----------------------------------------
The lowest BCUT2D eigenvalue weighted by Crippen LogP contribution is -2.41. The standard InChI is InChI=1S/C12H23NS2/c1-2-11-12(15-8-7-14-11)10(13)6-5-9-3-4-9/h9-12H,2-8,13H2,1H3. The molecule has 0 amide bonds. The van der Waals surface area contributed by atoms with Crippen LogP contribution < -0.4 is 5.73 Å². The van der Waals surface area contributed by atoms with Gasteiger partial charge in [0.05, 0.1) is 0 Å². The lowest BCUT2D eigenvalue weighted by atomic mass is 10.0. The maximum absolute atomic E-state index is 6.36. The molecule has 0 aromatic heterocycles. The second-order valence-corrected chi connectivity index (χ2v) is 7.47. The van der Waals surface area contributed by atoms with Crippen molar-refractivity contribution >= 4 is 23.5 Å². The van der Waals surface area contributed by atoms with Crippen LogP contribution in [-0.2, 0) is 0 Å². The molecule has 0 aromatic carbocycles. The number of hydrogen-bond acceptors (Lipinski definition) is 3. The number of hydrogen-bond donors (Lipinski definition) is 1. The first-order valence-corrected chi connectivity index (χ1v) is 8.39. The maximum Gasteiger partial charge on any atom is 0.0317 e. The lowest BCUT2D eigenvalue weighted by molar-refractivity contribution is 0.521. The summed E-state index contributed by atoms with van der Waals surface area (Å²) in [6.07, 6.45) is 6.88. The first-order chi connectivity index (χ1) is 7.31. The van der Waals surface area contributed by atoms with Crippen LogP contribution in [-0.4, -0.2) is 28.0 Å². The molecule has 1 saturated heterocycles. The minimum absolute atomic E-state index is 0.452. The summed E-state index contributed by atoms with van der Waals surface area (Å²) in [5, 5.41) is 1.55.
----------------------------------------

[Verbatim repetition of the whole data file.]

The lowest BCUT2D eigenvalue weighted by Crippen LogP contribution is -2.41. The standard InChI is InChI=1S/C12H23NS2/c1-2-11-12(15-8-7-14-11)10(13)6-5-9-3-4-9/h9-12H,2-8,13H2,1H3. The molecule has 0 amide bonds. The van der Waals surface area contributed by atoms with Crippen LogP contribution < -0.4 is 5.73 Å². The van der Waals surface area contributed by atoms with Gasteiger partial charge in [0.05, 0.1) is 0 Å². The lowest BCUT2D eigenvalue weighted by atomic mass is 10.0. The maximum absolute atomic E-state index is 6.36. The molecule has 0 aromatic heterocycles. The second-order valence-corrected chi connectivity index (χ2v) is 7.47. The van der Waals surface area contributed by atoms with Crippen molar-refractivity contribution >= 4 is 23.5 Å². The van der Waals surface area contributed by atoms with Crippen LogP contribution in [-0.2, 0) is 0 Å². The molecule has 0 aromatic carbocycles. The number of hydrogen-bond acceptors (Lipinski definition) is 3. The number of hydrogen-bond donors (Lipinski definition) is 1. The first-order valence-corrected chi connectivity index (χ1v) is 8.39. The maximum Gasteiger partial charge on any atom is 0.0317 e. The lowest BCUT2D eigenvalue weighted by molar-refractivity contribution is 0.521. The summed E-state index contributed by atoms with van der Waals surface area (Å²) in [6.07, 6.45) is 6.88. The first-order chi connectivity index (χ1) is 7.31. The van der Waals surface area contributed by atoms with Crippen LogP contribution in [-0.4, -0.2) is 28.0 Å². The molecule has 1 saturated heterocycles. The minimum absolute atomic E-state index is 0.452. The summed E-state index contributed by atoms with van der Waals surface area (Å²) in [5, 5.41) is 1.55.